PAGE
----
Analyzing the Effects of Atmospheric Turbulent Fluctuations on the Wake Structure of Wind Turbines and Their Blade Vibrational Dynamics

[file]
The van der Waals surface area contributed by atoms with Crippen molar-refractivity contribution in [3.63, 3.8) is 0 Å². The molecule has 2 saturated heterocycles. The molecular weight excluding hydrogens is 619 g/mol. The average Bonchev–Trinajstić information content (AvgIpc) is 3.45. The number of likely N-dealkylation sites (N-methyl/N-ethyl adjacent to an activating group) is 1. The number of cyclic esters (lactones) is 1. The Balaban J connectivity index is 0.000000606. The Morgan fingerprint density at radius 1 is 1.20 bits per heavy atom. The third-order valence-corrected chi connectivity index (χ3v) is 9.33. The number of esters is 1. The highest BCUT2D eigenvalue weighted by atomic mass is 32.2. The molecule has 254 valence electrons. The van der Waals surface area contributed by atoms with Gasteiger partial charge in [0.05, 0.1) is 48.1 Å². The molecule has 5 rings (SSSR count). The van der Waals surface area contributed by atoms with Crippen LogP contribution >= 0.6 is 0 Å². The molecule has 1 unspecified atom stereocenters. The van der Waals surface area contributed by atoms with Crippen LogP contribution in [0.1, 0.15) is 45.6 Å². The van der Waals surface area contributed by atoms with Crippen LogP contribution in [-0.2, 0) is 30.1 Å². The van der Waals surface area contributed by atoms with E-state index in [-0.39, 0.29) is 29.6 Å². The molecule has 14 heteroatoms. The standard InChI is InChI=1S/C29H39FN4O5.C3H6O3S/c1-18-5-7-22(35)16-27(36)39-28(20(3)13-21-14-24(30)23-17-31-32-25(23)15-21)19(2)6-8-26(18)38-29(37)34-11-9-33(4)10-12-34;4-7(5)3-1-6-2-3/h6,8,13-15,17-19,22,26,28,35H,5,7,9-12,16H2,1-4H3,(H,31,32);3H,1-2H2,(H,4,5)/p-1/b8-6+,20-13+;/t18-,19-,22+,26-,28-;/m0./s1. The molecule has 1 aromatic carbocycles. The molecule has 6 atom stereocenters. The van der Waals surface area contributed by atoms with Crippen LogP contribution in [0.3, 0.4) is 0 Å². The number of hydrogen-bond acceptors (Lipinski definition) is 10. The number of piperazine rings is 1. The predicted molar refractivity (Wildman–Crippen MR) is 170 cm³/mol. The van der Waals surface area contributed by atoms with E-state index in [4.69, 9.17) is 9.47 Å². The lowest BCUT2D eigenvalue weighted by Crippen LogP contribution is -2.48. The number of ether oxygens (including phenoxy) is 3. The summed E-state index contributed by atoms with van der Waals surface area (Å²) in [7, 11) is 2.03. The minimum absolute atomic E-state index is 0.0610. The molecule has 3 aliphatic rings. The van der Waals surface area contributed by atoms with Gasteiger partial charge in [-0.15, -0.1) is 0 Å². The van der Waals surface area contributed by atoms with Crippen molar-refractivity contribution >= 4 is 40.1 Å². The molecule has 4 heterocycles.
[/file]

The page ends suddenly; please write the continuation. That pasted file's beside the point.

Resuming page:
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In recent trends, a rising demand for renewable energy has driven wind turbines to larger proportions, where lighter blade designs are often adopted to reduce the costs associated with logistics and production. This causes modern utility-scale wind turbine blades to be inherently more flexible, and their amplified aeroelastic sensitivity results in complex multi-physics reactions to variant atmospheric conditions, including dynamic patterns of aerodynamic loading at the rotor and vortex structure evolutions within the wake. In this paper, we analyze the influence of inflow variance for wind turbines with large, flexible rotors through simulations of the National Rotor Testbed (NRT) turbine, located at Sandia National Labs’ Scaled Wind Farm Technology (SWiFT) facility in Lubbock, Texas. The Common Ordinary Differential Equation Framework (CODEF) modeling suite is used to simulate wind turbine aeroelastic oscillatory behavior and wind farm vortex wake interactions for a range of flexible NRT blade variations, operating in differing conditions of variant atmospheric flow. CODEF solutions of turbine operation in Steady-In-The-Average (SITA) wind conditions are compared to SITA wind conditions featuring a controlled gust-like pulse overimposed, to isolate the effects of typical wind fluctuations. Finally, simulations of realistic time-varying wind conditions from SWiFT meteorological tower measurements are compared to the solutions of SITA wind conditions. These increasingly complex atmospheric inflow variations are tested to show the differing effects evoked by various patterns of spatiotemporal atmospheric flow fluctuations. An analysis is presented for solutions of wind turbine aeroelastic response and vortex wake evolution, to elucidate the consequences of variant inflow, which pertain to wind turbine dynamics at an individual and farm-collective scale. The comparisons of simulated farm flow for SITA and measured fluctuating wind conditions show that certain regions of the wake contain up to a 12% difference in normalized axial velocity, due to the introduction of wind fluctuations. The findings of this study prove valuable for practical applications in wind farm control and optimization strategies, with particular significance for modern utility-scale wind power plants operating in variant atmospheric conditions.

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